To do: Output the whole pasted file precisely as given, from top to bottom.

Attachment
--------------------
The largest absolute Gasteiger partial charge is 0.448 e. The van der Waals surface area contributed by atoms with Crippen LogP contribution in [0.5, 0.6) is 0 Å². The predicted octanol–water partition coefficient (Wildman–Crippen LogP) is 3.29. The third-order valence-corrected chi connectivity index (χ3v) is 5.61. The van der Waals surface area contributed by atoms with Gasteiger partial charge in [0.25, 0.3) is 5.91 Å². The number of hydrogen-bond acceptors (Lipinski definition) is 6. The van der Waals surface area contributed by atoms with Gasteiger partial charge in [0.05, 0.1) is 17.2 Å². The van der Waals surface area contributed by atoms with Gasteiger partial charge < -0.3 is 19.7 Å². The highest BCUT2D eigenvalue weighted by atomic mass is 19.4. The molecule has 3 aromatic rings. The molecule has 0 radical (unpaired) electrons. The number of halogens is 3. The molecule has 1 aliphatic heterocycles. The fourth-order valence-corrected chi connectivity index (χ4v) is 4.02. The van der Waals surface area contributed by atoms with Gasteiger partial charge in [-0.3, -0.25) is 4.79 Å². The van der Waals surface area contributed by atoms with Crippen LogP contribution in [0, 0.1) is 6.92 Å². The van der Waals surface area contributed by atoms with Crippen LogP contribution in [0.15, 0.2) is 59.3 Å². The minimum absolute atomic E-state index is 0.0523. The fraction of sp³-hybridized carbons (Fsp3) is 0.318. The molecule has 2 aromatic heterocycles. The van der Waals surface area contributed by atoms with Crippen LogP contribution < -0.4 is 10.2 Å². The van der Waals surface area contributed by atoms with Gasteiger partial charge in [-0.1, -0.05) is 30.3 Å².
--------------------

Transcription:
The largest absolute Gasteiger partial charge is 0.448 e. The van der Waals surface area contributed by atoms with Crippen LogP contribution in [0.5, 0.6) is 0 Å². The predicted octanol–water partition coefficient (Wildman–Crippen LogP) is 3.29. The third-order valence-corrected chi connectivity index (χ3v) is 5.61. The van der Waals surface area contributed by atoms with Gasteiger partial charge in [0.25, 0.3) is 5.91 Å². The number of hydrogen-bond acceptors (Lipinski definition) is 6. The van der Waals surface area contributed by atoms with Gasteiger partial charge in [0.05, 0.1) is 17.2 Å². The van der Waals surface area contributed by atoms with Gasteiger partial charge < -0.3 is 19.7 Å². The highest BCUT2D eigenvalue weighted by atomic mass is 19.4. The molecule has 3 aromatic rings. The molecule has 0 radical (unpaired) electrons. The number of halogens is 3. The molecule has 1 aliphatic heterocycles. The fourth-order valence-corrected chi connectivity index (χ4v) is 4.02. The van der Waals surface area contributed by atoms with Gasteiger partial charge in [-0.3, -0.25) is 4.79 Å². The van der Waals surface area contributed by atoms with Crippen LogP contribution in [0, 0.1) is 6.92 Å². The van der Waals surface area contributed by atoms with Crippen LogP contribution in [0.15, 0.2) is 59.3 Å². The minimum absolute atomic E-state index is 0.0523. The fraction of sp³-hybridized carbons (Fsp3) is 0.318. The molecule has 2 aromatic heterocycles. The van der Waals surface area contributed by atoms with Crippen LogP contribution < -0.4 is 10.2 Å². The van der Waals surface area contributed by atoms with Gasteiger partial charge in [-0.1, -0.05) is 30.3 Å².